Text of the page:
Knowledge-How and Epistemic Value

J. Adam Carter, Duncan Pritchard

Research output: Contribution to journalArticlepeer-review

13 Citations (Scopus)


A conspicuous oversight in recent debates about the vexed problem of the value of knowledge has been the value of knowledge-how. This would not be surprising if knowledge-how were, as Gilbert Ryle [1945, 1949] famously thought, fundamentally different from knowledge-that. However, reductive intellectualists [e.g. Stanley and Williamson 2001; Brogaard 2008, 2009, 2011; Stanley 2011a, 2011b] maintain that knowledge-how just is a kind of knowledge-that. Accordingly, reductive intellectualists must predict that the value problems facing propositional knowledge will equally apply to knowledge-how. We show, however, that this is not the case. Accordingly, we highlight a value-driven argument for thinking (contra reductive intellectualism) that knowledge-how and knowledge-that come apart.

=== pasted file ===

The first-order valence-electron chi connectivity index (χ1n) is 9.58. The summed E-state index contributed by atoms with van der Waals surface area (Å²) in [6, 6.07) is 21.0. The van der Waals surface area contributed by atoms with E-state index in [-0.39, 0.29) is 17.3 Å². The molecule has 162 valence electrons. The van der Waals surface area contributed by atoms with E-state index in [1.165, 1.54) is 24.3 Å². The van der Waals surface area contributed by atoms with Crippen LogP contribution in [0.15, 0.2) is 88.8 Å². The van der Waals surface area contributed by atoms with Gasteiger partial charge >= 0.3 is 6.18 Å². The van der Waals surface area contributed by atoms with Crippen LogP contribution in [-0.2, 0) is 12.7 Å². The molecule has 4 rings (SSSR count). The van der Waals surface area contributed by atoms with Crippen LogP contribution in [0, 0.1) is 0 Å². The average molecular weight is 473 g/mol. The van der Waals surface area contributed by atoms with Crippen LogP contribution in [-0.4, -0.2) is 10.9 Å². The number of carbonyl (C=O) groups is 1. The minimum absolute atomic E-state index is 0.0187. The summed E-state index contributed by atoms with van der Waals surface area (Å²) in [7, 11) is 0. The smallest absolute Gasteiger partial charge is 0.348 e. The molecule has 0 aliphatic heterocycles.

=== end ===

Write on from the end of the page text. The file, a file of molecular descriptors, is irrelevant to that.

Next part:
Original languageEnglish
Pages (from-to)799-816
Number of pages18
JournalAustralasian Journal of Philosophy
Issue number4
Publication statusPublished - 2 Oct 2015
Externally publishedYes


  • Cognitive achievement
  • Epistemic luck
  • Epistemic value
  • Knowledge-how
  • Virtue epistemology


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